In the Linux world installing and using Latex is generally very simple. You need only to install a Latex IDE: Kile (if you use KDE) or Latexila (if you use Gnome) or whatever Latex IDE you prefer. The package manager of your distro does the hard work for you, installing all the needed Latex dependencies. I have never used Latex on Windows, but I suppose that projects like miktex should provide an easy installation too. An easy installation doesn’t mean a small installation. Latex is very powerful but it’s also very big and you’ll probably need to install a few hundred megabytes of software (depending on the optional latex packages). If you have a pc with limited disk space (e.g. a SSD-powered laptop) this can be a problem. An easy installation also doesn’t mean that you won’t have problems. You might want to use a Latex package that won’t work or that is not in your distro repository.

These are just two concrete motivations for using an online Latex editor. Yes, you write Latex code in your browser and you download the resulting pdf from your browser. Done. You don’t need to install any software on your pc. There are also many other motivations. You might be a Latex beginner and you want only to give it a try. You might be a Latex expert and you want to use a real-time collaborative editor with your colleagues. You might want to edit your projects from many different computers without install Latex on each of them. You can do many cool things with these tools. For example I absolutely love the large amount of free available latex templates (CV, resumes, etc.). You choose a template and you edit it, nothing more. Instead if you wish to use a latex template on your local latex installation, sometimes this can be a real pain.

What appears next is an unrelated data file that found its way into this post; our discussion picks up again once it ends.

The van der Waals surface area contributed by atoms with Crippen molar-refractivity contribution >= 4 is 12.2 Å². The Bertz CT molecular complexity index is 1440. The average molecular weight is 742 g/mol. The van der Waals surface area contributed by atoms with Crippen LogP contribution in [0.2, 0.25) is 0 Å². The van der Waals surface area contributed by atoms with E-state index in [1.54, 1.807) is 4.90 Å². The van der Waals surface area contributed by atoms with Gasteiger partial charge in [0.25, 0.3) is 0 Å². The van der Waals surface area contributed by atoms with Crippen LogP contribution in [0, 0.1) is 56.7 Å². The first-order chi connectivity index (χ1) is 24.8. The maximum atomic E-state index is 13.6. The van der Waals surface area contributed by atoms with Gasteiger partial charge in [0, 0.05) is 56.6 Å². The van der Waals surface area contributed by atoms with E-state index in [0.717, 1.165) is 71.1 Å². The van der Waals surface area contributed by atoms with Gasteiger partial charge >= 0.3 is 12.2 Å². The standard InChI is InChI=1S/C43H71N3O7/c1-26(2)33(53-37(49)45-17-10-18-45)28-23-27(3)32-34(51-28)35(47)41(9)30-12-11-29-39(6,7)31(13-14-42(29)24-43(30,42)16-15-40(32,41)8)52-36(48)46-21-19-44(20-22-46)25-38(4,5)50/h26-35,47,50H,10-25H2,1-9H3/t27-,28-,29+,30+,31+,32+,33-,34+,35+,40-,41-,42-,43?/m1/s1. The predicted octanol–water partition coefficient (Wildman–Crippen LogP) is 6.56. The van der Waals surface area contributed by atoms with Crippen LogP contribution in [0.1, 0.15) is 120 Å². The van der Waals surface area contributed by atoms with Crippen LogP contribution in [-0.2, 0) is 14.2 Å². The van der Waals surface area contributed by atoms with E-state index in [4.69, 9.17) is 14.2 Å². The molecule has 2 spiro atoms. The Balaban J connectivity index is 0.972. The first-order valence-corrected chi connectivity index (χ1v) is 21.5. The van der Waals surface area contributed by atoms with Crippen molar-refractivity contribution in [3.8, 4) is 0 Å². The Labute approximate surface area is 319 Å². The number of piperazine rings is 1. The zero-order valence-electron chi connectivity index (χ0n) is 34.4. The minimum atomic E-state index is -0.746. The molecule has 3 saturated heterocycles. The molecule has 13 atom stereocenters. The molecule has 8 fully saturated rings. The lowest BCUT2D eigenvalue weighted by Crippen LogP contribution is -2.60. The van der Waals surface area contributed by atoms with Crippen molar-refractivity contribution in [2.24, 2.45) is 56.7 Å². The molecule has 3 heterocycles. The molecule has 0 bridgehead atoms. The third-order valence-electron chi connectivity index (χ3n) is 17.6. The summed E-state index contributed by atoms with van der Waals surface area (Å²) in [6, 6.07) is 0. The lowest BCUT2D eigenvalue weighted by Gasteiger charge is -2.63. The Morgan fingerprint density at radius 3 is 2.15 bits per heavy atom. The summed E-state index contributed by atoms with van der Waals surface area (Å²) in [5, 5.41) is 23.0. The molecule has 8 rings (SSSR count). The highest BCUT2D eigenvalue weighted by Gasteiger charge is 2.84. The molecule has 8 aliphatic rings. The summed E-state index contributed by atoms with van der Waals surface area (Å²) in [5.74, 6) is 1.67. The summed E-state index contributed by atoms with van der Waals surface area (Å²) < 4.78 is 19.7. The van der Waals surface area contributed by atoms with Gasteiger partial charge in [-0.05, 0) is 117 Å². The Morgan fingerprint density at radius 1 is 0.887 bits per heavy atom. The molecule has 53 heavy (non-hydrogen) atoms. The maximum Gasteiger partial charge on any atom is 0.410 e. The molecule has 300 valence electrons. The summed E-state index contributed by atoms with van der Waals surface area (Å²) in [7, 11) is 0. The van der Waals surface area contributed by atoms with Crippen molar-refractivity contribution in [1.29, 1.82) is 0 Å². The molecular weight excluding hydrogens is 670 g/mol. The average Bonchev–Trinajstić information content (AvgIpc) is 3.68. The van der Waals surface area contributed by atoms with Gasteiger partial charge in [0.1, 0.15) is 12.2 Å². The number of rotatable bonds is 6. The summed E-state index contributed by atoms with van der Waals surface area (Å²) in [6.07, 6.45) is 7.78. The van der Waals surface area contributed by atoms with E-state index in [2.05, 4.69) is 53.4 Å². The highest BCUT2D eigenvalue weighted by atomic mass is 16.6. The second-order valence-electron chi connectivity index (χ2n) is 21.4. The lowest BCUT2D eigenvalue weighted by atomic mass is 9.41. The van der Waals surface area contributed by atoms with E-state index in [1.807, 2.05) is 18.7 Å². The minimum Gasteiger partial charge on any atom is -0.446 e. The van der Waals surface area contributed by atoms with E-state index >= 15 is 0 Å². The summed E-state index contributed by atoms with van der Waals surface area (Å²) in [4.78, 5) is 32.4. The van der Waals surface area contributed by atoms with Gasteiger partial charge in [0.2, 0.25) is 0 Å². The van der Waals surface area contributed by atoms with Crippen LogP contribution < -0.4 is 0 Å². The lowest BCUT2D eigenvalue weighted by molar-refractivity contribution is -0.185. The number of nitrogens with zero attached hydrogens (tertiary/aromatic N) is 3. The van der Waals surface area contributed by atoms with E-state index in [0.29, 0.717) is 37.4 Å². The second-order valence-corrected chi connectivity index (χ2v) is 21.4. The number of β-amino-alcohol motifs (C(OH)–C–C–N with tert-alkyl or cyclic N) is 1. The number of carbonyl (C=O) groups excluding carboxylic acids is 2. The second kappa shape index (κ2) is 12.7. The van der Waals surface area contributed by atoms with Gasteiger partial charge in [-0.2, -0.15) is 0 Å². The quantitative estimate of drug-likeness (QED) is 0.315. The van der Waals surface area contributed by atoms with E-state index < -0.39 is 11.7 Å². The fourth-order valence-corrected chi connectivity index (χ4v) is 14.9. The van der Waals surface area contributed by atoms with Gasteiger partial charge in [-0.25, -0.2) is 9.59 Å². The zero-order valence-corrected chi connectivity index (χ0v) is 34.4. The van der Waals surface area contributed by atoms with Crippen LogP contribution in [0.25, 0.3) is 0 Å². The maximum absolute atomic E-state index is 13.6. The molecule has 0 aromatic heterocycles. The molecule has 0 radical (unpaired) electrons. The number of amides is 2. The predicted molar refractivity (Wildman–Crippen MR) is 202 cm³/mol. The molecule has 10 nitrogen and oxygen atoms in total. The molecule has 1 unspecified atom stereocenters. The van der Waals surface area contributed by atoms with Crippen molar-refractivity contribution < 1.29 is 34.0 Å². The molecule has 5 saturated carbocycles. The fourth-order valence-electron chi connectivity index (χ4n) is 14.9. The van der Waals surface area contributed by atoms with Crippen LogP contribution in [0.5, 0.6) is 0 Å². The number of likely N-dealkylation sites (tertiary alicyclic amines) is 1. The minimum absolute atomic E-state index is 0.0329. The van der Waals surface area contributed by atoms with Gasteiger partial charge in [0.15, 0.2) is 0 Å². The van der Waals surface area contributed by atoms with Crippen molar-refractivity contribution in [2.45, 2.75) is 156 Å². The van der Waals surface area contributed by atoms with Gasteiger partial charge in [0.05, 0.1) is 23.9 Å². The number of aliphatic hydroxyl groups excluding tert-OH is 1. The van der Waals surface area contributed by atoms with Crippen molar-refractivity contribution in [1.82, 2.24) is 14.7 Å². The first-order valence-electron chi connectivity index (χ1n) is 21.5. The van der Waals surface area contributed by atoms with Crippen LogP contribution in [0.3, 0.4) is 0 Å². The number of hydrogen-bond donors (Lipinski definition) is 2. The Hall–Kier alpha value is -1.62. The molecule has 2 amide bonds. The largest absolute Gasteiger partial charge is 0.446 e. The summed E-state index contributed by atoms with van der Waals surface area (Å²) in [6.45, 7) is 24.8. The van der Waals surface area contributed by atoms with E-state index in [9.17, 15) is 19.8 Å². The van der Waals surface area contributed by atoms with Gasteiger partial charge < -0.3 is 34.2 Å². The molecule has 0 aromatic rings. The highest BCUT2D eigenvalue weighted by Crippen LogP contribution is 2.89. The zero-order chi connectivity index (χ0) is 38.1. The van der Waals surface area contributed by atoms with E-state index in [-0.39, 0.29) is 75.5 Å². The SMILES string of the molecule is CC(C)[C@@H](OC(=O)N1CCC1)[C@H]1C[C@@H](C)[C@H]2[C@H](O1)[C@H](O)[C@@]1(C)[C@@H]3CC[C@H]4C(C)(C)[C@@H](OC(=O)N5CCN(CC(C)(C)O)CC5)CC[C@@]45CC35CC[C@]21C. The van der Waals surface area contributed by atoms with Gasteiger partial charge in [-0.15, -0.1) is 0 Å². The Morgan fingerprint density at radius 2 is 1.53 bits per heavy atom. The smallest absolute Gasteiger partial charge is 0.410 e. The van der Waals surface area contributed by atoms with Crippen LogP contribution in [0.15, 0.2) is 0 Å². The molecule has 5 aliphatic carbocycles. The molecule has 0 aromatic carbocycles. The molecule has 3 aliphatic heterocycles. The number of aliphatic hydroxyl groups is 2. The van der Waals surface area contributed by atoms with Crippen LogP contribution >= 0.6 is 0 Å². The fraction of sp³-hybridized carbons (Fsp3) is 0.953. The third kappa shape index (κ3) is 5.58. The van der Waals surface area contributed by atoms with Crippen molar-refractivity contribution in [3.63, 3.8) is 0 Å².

Let’s see where you can find these editors. The two main competitors seem to be Sharelatex and Writelatex. They are quite similar but there are differences, of course. For example, sharelatex is open source, while writelatex is not. Both of them offer free plans, but also paid plans with advanced features like dropbox syncronization and revision control. The following table shows a quick comparison between features which you might be looking for.

Feature Sharelatex Writelatex
Commands auto-completion Free Only Paid
Auto-compile No Yes, optional
Free collaborators 1 Unlimited

As you can see, the choice depends on what you are more interested in. If you are a Latex beginner, probably you should consider the auto-completion of the Latex commands and then sharelatex. Instead if you are a Latex expert and you need free real-time editing with more than one collaborator, writelatex is the right choice for you.

What about privacy? Well, they are cloud services. Although they both offer private projects, you probably can’t trust them for the protection of really sensitive data. If you really need an online Latex editor over a trusted web storage, you can host an editor on your own server. Sharelatex can be freely self-hosted. Another open source alternative is FlyLatex, even though I don’t know much about it.